Submission to: National Headache Foundation (also posted on my Facebook)
My story begins in my teens, at least that is where and when I can remember 1st experiencing what I would call migraine debilitation onset.
A strong olfactory sense is what I knew and shared proudly with others. “I can smell a fire miles away.” I always wondered why my parents’ cigarettes chose to emit a trail of smoke against the wind, no matter what speed it was blowing, directly into my waiting nostrils as if I were a Hoover vacuum set on high.
Headaches recognized but not dealt with then becoming headaches with lethargy then add vomit episodes then even asthma-like reactions to strong odors others could tolerate… or like in the case of bathroom & car- equipped cherry-bombs, others felt necessary to counteract the less-potent for me corresponding odors of human-waste and car-mildew.
I can still recall the exact scene of opening my work’s men’s restroom door, inhaling a gulp of extremely toxic chemicals (the cherry-scented deodorizer) hockey puck-sized open metal can. Immediately like within a micro-second, severe throbbing of my sinus cavity, brain feeling like it is going to explode, gasping for air as if a tear gas canister ignited in a small space I was stuck in. Losing all energy to simply turn and walk away. I describe that experience as my kryptonite. I was powerless to continue, to fight it, to overcome the influence… I was lost, dying and utterly naked to defend myself.
Those around me probably found me over-dramatic, emotionally weak and overall an enigma in such situations. I could not blame others or force them to conform to my needs.
Today, my voice here just may be my saving grace, my ability to help someone else, to inform the “normies” just how devastating and debilitating the world’s perfumes, deodorants/deodorizers, essential oils, nature’s strong-scents, and man-made chemicals, impede, pounce on and otherwise derail some like me from being able to relax, enjoy and experience any prolonged happiness and joy.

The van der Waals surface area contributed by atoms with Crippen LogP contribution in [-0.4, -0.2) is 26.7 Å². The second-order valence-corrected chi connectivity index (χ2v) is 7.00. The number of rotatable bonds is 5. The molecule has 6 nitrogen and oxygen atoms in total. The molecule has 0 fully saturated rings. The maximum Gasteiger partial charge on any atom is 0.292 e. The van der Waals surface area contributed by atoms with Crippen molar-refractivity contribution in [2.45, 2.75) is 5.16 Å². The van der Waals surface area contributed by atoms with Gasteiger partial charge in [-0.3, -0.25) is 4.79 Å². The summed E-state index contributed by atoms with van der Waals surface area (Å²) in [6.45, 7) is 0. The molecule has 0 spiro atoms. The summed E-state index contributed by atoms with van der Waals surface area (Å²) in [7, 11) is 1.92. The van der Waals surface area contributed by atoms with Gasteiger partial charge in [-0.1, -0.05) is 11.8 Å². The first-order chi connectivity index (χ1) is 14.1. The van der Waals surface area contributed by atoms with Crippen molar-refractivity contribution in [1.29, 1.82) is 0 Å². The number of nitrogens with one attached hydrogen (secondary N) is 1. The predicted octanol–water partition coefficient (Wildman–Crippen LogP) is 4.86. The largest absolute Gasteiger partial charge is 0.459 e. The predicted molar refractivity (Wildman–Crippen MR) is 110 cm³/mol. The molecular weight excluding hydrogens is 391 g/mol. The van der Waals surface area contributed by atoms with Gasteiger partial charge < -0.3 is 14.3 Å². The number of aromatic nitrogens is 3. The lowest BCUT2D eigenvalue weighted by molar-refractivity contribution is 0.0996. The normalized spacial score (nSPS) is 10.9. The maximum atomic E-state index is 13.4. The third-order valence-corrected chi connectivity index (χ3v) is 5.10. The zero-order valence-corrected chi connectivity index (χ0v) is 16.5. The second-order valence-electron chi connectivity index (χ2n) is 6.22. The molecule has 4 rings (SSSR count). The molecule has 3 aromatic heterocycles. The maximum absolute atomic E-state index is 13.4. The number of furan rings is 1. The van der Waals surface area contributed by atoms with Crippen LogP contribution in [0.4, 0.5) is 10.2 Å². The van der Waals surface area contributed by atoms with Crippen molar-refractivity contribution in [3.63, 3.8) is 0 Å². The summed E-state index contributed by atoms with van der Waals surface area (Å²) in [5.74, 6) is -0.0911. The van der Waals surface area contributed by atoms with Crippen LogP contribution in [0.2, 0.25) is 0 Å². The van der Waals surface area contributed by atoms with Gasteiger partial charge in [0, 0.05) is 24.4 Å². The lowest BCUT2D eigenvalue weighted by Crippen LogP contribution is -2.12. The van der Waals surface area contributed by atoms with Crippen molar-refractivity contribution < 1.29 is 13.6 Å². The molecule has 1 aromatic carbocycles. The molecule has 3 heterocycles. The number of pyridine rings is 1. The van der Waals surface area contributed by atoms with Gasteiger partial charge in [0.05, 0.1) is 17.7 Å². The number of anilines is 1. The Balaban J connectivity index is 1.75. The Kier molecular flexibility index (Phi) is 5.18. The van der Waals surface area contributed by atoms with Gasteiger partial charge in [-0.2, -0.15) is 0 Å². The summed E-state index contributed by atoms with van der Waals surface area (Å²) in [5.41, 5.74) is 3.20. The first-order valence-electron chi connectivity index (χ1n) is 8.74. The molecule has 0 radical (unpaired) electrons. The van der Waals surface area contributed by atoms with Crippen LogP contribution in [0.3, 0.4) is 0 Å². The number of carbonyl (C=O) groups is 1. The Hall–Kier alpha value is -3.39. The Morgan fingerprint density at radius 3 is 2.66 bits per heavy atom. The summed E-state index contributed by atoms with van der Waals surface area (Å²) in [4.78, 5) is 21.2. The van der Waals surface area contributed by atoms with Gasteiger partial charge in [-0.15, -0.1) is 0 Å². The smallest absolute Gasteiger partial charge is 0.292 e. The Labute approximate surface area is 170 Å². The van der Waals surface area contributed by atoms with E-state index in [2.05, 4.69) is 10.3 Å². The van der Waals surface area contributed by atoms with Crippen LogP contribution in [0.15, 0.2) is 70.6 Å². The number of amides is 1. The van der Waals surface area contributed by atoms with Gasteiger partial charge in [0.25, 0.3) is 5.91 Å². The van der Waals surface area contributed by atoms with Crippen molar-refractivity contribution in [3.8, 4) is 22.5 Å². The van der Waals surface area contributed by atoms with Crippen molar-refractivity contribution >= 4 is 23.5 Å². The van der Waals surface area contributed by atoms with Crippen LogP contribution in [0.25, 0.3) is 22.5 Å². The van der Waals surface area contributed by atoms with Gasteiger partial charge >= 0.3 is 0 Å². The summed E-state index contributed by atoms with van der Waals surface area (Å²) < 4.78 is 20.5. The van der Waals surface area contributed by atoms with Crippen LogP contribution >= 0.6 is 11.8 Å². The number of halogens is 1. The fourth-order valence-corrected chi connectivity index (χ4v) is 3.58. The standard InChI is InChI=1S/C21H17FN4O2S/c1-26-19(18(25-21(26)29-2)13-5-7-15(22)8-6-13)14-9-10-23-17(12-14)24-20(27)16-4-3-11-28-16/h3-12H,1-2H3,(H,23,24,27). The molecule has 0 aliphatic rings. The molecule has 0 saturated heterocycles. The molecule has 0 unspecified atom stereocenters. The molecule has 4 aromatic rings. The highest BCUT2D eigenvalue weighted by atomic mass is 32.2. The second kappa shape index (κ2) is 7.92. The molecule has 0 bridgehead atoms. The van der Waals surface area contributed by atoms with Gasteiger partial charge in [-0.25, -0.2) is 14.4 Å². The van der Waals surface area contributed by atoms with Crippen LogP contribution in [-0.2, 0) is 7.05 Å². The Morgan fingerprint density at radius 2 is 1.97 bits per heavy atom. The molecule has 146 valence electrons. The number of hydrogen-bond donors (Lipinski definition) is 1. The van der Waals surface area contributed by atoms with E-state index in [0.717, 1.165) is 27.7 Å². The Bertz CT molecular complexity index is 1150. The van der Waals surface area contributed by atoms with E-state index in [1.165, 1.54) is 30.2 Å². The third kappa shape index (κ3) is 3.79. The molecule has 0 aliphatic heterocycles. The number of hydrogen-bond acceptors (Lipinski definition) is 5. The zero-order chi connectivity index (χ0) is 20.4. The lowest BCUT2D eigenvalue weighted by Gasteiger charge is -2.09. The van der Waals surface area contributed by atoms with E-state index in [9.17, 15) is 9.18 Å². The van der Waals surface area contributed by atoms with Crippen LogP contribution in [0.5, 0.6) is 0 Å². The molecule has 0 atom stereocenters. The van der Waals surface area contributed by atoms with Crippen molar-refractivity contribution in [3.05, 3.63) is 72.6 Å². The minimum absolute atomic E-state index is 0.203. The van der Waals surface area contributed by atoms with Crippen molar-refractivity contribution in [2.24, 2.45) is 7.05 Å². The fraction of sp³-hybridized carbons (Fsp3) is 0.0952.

My sense of depression was not clinical rather situational/environmental and was the trade-off we get for our “abnormal” acute hypersensitive olfactory!!! Those like me literally have a million or more workers punching the sensors that put us over the edge time and time again. We never get a chance to dismount the horse on the merry-go-round… as life becomes a not-so-merry dizzy ride.
The day I drove myself to the hospital, falling asleep at the wheel, noticing every insignificant smell, sound, glaring afternoon ray of light while a pounding heartbeat drove me to my knees begging for help. Alas, I told all my symptoms to the intake coordinator who escorted me to the other end of the hospital for a quick injection of Imitrex. Literally within 3-seconds, my symptoms were alleviated. Of course, my good doctor was concerned as to why I subsequently needed many Imitex refills so in my guilt, I stopped taking them.
Fast forward many years, maybe 25+ to an opportunity to play in one of my cherished joys in life, pitching men’s softball. Before I knew it I was face-down bleeding profusely out of my left eye. I got hit with a line-drive comebacker directly into my eye-socket subsequently losing my vision in that eye, my sense of smell taken away completely and my taste buds diminished.
It took all this for the migraines to end. I have not had a debilitating migraine now for over 8-months. Am I happy it happened this way? Obviously not. Yet maybe my experience and being able to share it here can help someone cope, help others sympathize and try to curtail toxic smells and scents, pungent odors and even some of nature’s kryptonite from the innocent intersecting pathway of us outsiders, the canaries in the mines, the 1st to notice, the last to know.
Thank you for allowing me this expression. I smell compassion and love. May we have consideration for the weak among us or in our case the too too strong for our own good.